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Wednesday, Sept. 3, 2008

Can Milwaukee Become a Solar City?

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Can the red-hot market for solar panels generate green jobs for Milwaukee? Some city officials are hoping so. “We’ll be looking into whether we can build them locally,” says Ann Beier, director of environmental sustainability for the city of Milwaukee.

Beier and others want to use part of a $200,000 federal Solar City grant to fund a feasibility study. “It’s worth exploring,” she says.

The numbers are enticing. The U.S. solar market grew 57% in 2007, and worldwide demand has grown 20%-25% per year over the past 20 years. But barriers to entry are steep, and investment risky. Four manufacturing behemoths currently produce 50% of the solar energy products, or photovoltaics, sold on the planet, and the pace of innovation could leave some investors out in the cold.

“Not the U.S.A., but Germany, Japan and China are the major manufacturers,” says Niels Wolter, solar electric program manager for the Madison-based Focus on Energy Renewable Energy Program. “But solar electric technology has significant room for innovation, so there are opportunities for new businesses to enter the market.”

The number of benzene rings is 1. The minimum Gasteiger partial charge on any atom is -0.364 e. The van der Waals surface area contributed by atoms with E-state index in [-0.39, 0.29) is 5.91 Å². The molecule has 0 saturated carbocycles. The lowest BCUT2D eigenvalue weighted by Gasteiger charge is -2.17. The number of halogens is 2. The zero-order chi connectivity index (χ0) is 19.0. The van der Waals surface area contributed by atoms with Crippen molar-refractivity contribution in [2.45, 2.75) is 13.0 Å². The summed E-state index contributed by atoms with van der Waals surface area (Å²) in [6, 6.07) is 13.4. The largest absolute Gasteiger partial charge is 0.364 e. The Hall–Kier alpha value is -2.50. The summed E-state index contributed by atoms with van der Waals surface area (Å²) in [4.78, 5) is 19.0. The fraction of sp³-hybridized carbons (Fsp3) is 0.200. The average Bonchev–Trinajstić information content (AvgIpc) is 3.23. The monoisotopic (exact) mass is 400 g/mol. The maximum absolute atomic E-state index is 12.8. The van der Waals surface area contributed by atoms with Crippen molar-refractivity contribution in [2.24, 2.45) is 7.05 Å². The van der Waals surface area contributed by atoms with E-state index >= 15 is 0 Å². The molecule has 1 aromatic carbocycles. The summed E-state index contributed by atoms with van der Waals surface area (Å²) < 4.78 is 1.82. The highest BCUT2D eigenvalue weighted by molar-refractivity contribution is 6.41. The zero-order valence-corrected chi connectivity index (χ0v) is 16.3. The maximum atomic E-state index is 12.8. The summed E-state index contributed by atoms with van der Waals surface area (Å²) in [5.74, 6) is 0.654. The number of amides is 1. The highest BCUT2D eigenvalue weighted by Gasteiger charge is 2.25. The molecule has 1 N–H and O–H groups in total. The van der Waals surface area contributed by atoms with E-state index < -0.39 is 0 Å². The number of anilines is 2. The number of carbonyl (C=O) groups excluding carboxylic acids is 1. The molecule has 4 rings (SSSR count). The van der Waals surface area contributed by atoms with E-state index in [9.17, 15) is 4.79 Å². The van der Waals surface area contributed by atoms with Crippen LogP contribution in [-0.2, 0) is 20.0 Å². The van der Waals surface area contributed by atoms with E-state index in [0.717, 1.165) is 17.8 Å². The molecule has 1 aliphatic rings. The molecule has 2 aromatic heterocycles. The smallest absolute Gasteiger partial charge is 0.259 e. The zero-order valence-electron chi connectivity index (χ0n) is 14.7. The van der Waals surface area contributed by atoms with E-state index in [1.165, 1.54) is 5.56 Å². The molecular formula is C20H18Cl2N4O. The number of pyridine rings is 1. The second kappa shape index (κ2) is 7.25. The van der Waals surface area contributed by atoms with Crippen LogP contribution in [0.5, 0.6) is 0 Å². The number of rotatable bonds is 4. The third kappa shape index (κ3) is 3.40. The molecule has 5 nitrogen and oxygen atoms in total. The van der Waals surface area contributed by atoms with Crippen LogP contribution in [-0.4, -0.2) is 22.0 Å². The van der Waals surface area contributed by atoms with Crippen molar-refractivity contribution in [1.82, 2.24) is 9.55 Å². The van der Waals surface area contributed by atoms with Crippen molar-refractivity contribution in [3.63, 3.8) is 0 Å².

But innovation carries risks for any entrepreneur that doesn’t stay ahead of the curve, as today’s technology quickly becomes obsolete. “A fresh innovation could come about at any time that will make today’s solar [technology] cost-effective on every home and building in Wisconsin,” Wolter says.

For example, Department of Energy (DOE) researchers recently developed tiny nano-antennae that capture and con vert 80% of infrared radiation to usable energy. The DOE is confident that the technology, which works day and night, will be commercially available in five to 10 years.

“In some ways Milwaukee is an attractive location for this type of manufacturing. It has a large manufacturing base and talent, and it’s a port city,” Wolter says. “But sadly, solar manufacturing is not seen as a mainstream venture in the Midwest. Pulling together the right team willing to take on the monumental task is difficult. I talk to smart businesspeople all the time who see the potential, but they are too busy with other ventures.”

Investors with a lower tolerance for risk are better off building the racks that hold the panels, or the inverters that convert sunlight to alternat ing current, Wolter says. David J. Jenkins, director of commercialization and market development for

Wisconsin’s Office of Energy Independence, says his office sees more interest in wind technologies than solar.

“Some solar businesses have failed, and this does not help the industry,” he says. “It is important that new businesses in the renewable energy industry do their homework, have sound business plans, business experience, and are sufficiently capitalized.”

Jenkins says his office is trying to identify Wisconsin companies that are producing solar energy products. One manufacturer, Cardinal Glass Co., is spending $120 million on a new plant to manufacture thin-film photovoltaics in Mazomanie.